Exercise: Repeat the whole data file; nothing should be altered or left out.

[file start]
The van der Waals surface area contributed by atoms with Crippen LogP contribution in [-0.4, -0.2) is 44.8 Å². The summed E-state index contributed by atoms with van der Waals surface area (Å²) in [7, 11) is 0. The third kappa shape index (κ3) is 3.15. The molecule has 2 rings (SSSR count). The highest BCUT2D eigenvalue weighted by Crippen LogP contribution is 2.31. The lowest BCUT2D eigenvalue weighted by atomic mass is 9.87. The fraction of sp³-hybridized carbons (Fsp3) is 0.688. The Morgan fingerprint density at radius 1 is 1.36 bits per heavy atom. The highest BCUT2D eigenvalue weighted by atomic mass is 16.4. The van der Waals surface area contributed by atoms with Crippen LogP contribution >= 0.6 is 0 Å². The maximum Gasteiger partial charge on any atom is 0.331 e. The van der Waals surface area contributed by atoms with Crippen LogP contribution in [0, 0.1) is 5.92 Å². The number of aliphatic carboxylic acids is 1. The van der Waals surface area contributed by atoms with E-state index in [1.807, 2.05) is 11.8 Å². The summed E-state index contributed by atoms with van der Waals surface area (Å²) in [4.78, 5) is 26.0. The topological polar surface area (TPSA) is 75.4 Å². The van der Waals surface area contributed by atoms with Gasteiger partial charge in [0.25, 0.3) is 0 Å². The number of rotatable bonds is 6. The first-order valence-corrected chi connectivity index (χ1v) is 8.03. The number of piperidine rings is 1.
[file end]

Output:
The van der Waals surface area contributed by atoms with Crippen LogP contribution in [-0.4, -0.2) is 44.8 Å². The summed E-state index contributed by atoms with van der Waals surface area (Å²) in [7, 11) is 0. The third kappa shape index (κ3) is 3.15. The molecule has 2 rings (SSSR count). The highest BCUT2D eigenvalue weighted by Crippen LogP contribution is 2.31. The lowest BCUT2D eigenvalue weighted by atomic mass is 9.87. The fraction of sp³-hybridized carbons (Fsp3) is 0.688. The Morgan fingerprint density at radius 1 is 1.36 bits per heavy atom. The highest BCUT2D eigenvalue weighted by atomic mass is 16.4. The van der Waals surface area contributed by atoms with Crippen LogP contribution >= 0.6 is 0 Å². The maximum Gasteiger partial charge on any atom is 0.331 e. The van der Waals surface area contributed by atoms with Crippen LogP contribution in [0, 0.1) is 5.92 Å². The number of aliphatic carboxylic acids is 1. The van der Waals surface area contributed by atoms with E-state index in [1.807, 2.05) is 11.8 Å². The summed E-state index contributed by atoms with van der Waals surface area (Å²) in [4.78, 5) is 26.0. The topological polar surface area (TPSA) is 75.4 Å². The van der Waals surface area contributed by atoms with Gasteiger partial charge in [0.25, 0.3) is 0 Å². The number of rotatable bonds is 6. The first-order valence-corrected chi connectivity index (χ1v) is 8.03. The number of piperidine rings is 1.